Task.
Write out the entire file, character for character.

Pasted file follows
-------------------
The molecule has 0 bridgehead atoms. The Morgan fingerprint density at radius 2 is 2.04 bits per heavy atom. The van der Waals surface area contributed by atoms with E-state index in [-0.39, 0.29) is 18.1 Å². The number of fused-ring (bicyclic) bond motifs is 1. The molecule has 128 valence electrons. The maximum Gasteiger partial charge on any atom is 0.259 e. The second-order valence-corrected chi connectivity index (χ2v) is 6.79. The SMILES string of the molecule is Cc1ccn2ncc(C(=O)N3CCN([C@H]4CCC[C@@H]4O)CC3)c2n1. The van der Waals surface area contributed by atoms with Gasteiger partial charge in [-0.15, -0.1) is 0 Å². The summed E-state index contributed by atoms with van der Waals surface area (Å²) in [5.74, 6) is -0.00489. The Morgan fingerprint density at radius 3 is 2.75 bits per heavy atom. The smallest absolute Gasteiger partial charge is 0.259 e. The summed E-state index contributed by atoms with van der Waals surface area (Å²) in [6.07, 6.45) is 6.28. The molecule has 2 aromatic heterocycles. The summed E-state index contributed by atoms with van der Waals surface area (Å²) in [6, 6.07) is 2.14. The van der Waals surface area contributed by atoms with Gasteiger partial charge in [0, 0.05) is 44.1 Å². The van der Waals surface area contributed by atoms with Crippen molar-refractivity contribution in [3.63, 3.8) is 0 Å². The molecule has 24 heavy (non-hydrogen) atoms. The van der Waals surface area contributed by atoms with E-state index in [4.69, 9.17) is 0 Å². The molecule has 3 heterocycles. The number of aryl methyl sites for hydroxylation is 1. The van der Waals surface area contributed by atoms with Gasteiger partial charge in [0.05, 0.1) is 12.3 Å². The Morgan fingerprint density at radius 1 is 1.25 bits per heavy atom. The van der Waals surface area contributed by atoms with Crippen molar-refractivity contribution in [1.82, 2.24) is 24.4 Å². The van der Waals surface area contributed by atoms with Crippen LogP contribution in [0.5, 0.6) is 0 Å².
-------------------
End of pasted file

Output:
The molecule has 0 bridgehead atoms. The Morgan fingerprint density at radius 2 is 2.04 bits per heavy atom. The van der Waals surface area contributed by atoms with E-state index in [-0.39, 0.29) is 18.1 Å². The number of fused-ring (bicyclic) bond motifs is 1. The molecule has 128 valence electrons. The maximum Gasteiger partial charge on any atom is 0.259 e. The second-order valence-corrected chi connectivity index (χ2v) is 6.79. The SMILES string of the molecule is Cc1ccn2ncc(C(=O)N3CCN([C@H]4CCC[C@@H]4O)CC3)c2n1. The van der Waals surface area contributed by atoms with Gasteiger partial charge in [-0.15, -0.1) is 0 Å². The summed E-state index contributed by atoms with van der Waals surface area (Å²) in [5.74, 6) is -0.00489. The Morgan fingerprint density at radius 3 is 2.75 bits per heavy atom. The smallest absolute Gasteiger partial charge is 0.259 e. The summed E-state index contributed by atoms with van der Waals surface area (Å²) in [6.07, 6.45) is 6.28. The molecule has 2 aromatic heterocycles. The summed E-state index contributed by atoms with van der Waals surface area (Å²) in [6, 6.07) is 2.14. The van der Waals surface area contributed by atoms with Gasteiger partial charge in [0, 0.05) is 44.1 Å². The van der Waals surface area contributed by atoms with Crippen molar-refractivity contribution in [3.63, 3.8) is 0 Å². The molecule has 24 heavy (non-hydrogen) atoms. The van der Waals surface area contributed by atoms with E-state index in [4.69, 9.17) is 0 Å². The molecule has 3 heterocycles. The number of aryl methyl sites for hydroxylation is 1. The van der Waals surface area contributed by atoms with Gasteiger partial charge in [0.05, 0.1) is 12.3 Å². The Morgan fingerprint density at radius 1 is 1.25 bits per heavy atom. The van der Waals surface area contributed by atoms with Crippen molar-refractivity contribution in [1.82, 2.24) is 24.4 Å². The van der Waals surface area contributed by atoms with Crippen LogP contribution in [0.5, 0.6) is 0 Å².